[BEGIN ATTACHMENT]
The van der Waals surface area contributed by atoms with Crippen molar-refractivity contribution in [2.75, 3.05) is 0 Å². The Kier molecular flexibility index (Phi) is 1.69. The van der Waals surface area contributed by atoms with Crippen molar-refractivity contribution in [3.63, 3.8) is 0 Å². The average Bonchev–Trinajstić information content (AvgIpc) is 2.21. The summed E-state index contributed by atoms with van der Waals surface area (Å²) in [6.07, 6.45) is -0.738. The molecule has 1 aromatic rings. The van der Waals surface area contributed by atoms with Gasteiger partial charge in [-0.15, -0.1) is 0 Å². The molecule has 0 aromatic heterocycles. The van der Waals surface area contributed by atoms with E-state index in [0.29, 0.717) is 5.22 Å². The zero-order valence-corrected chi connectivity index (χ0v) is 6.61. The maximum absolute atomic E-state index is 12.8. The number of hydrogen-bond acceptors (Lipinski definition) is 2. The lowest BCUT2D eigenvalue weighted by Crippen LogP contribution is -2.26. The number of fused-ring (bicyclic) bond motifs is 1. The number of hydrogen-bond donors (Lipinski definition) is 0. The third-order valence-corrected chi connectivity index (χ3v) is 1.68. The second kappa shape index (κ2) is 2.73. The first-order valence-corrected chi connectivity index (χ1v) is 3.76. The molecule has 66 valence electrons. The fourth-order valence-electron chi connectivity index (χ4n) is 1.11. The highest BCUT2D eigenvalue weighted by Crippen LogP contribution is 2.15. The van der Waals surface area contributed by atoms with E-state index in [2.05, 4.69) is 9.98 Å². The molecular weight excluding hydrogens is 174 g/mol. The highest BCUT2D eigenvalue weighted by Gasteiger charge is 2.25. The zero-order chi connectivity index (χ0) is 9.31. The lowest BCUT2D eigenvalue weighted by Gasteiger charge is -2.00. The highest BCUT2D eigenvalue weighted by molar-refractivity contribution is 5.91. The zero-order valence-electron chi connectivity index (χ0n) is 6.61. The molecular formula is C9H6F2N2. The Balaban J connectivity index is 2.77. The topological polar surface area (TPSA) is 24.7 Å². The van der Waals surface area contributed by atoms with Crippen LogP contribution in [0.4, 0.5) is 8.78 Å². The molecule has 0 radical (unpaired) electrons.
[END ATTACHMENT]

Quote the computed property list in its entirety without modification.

The van der Waals surface area contributed by atoms with Crippen molar-refractivity contribution in [2.75, 3.05) is 0 Å². The Kier molecular flexibility index (Phi) is 1.69. The van der Waals surface area contributed by atoms with Crippen molar-refractivity contribution in [3.63, 3.8) is 0 Å². The average Bonchev–Trinajstić information content (AvgIpc) is 2.21. The summed E-state index contributed by atoms with van der Waals surface area (Å²) in [6.07, 6.45) is -0.738. The molecule has 1 aromatic rings. The van der Waals surface area contributed by atoms with Gasteiger partial charge in [-0.15, -0.1) is 0 Å². The molecule has 0 aromatic heterocycles. The van der Waals surface area contributed by atoms with E-state index in [0.29, 0.717) is 5.22 Å². The zero-order valence-corrected chi connectivity index (χ0v) is 6.61. The maximum absolute atomic E-state index is 12.8. The number of hydrogen-bond acceptors (Lipinski definition) is 2. The lowest BCUT2D eigenvalue weighted by Crippen LogP contribution is -2.26. The number of fused-ring (bicyclic) bond motifs is 1. The number of hydrogen-bond donors (Lipinski definition) is 0. The third-order valence-corrected chi connectivity index (χ3v) is 1.68. The second kappa shape index (κ2) is 2.73. The first-order valence-corrected chi connectivity index (χ1v) is 3.76. The molecule has 66 valence electrons. The fourth-order valence-electron chi connectivity index (χ4n) is 1.11. The highest BCUT2D eigenvalue weighted by Crippen LogP contribution is 2.15. The van der Waals surface area contributed by atoms with E-state index in [2.05, 4.69) is 9.98 Å². The molecular weight excluding hydrogens is 174 g/mol. The highest BCUT2D eigenvalue weighted by Gasteiger charge is 2.25. The zero-order chi connectivity index (χ0) is 9.31. The lowest BCUT2D eigenvalue weighted by Gasteiger charge is -2.00. The highest BCUT2D eigenvalue weighted by molar-refractivity contribution is 5.91. The zero-order valence-electron chi connectivity index (χ0n) is 6.61. The molecular formula is C9H6F2N2. The Balaban J connectivity index is 2.77. The topological polar surface area (TPSA) is 24.7 Å². The van der Waals surface area contributed by atoms with Crippen LogP contribution in [0.4, 0.5) is 8.78 Å². The molecule has 0 radical (unpaired) electrons.